New ways of measuring workplaces and the ways they help employees do their best work are informing organizations and designers around the world. It won’t be long before top talent uses such data to help in their career decisions.
Every day the guesswork associated with changing employers grows smaller.
With websites like Glassdoor and The Vault offering people intelligent insight into how companies pay, manage and advance their people, top talent is more informed than ever before. They aren’t coming to interviews unprepared. Instead, they’re coming with perceptions they’ve developed through extensive online research confirmed or refuted. Or, if they don’t like what they read online in the first place, they’re not coming to interviews at all.
As transparency in recruitment and retention accelerates in the years ahead, it may not be long before top talent is also focused on workplace metrics and data. Leading companies and design organizations are finding successful tools and methods to help them verify if their workplaces are helping employees be productive, live healthy, communicate efficiently, enjoy privacy and use flexible workplace environments. This data is helping organizations design and create better workplaces and it soon may be data employees seek, debate and post online as they make career choices.
Consider Zurich North America and their workplace pilot efforts in advance of their new headquarters set to open outside Chicago in 2016. The company built a workplace testing environment where 150 employees spent three weeks in each of four uniquely configured office neighborhoods. The employees split time between individual workstations and shared spaces to experience different furniture, rooms and meeting spaces that could potentially be incorporated into the future headquarters. Before, during and after the pilot program, Zurich collected data from strategically designed surveys, town hall meetings and one-on-one discussions.
Here’s just a quick snapshot of their finding:
- Employees were 64% more satisfied with flexibility to use different spaces over the course of a work day in the workplace test environment.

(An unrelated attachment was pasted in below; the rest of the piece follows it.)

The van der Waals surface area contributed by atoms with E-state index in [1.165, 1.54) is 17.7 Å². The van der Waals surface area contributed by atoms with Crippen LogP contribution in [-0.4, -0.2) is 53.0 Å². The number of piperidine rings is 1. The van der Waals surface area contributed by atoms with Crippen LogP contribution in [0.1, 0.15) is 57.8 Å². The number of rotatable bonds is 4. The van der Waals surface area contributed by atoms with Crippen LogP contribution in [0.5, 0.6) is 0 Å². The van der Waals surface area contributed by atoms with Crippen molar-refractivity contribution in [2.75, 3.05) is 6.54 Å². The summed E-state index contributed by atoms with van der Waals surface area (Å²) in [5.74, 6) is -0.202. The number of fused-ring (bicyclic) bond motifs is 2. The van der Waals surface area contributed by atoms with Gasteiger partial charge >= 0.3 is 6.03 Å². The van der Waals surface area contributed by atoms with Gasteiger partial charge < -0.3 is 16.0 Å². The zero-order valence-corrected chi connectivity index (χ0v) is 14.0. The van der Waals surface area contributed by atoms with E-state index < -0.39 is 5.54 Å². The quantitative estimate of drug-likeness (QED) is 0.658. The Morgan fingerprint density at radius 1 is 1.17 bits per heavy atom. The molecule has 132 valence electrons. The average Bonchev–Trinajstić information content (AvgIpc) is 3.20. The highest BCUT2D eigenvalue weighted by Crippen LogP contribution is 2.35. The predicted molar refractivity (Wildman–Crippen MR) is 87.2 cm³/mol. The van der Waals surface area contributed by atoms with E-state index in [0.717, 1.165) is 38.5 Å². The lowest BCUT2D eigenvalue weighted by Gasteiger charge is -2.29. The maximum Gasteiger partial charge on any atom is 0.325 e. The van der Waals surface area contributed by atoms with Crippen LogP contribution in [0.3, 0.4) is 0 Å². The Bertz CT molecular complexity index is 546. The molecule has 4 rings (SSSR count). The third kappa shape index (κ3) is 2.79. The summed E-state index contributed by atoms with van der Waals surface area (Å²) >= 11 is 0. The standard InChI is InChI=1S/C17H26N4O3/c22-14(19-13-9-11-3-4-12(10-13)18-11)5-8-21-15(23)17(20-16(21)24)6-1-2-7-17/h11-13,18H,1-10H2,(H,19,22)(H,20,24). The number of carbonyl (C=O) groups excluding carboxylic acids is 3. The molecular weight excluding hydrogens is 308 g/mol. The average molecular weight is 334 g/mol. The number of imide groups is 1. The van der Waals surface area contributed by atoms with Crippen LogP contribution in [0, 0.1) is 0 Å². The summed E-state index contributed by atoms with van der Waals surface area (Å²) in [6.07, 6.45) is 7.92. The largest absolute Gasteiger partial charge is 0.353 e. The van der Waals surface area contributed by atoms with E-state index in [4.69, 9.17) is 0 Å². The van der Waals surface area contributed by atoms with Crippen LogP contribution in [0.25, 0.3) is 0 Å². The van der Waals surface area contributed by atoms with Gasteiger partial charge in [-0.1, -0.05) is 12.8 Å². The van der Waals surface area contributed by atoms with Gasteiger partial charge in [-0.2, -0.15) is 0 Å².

- Employees spent 62% less time waiting for responses and saw team interaction increase by 19%
- Enclaves (shared small private rooms) were people’s favorite aspect of the pilot, chosen by 65% of participants, while the social hub and access to natural light were the second and third favorite aspects.
- More than 60% of employees involved in the pilot effort felt communication with their group improved in the test work environment.
This data will help Zurich create a new headquarters that works for their employees and business, but it’s also remarkably powerful for recruitment and retention. Few organizations have invested extensively in understanding their workplaces on this level. Fewer still have then leveraged such data to make design changes to improve the work experience. By holding up their pilot efforts and resulting data, Zurich can stand out as a potential employer that provides a positive work environment.
As more and more leading organizations begin to evolve their workplace environments with data-based design and promote the results, employees will continue to take notice. In the years ahead, top talent will expect employers to have such data on hand. They’ll want to know how the company has improved communications in the office in the past five years. They’ll ask about what percentage of employees have access to natural light from their desks. They’ll want to know about how privacy, collaboration and choice is accommodated for them to be able to successfully to function in their roles. They’ll seek it out, share it online, debate it and send LinkedIn messages to former employees to see if it’s true. Organizations that can provide such data and talk about how they’ve used it to improve the work environment will stand out in the war for talent.
Organizations should see data-based design as an opportunity.
There’s no going back to a world where employees can’t learn a great deal about salaries, culture and management practices online. However, companies that invest in data-based design can soon start evolving the conversation to talk about how their workplaces make them different, and they have the numbers to prove it.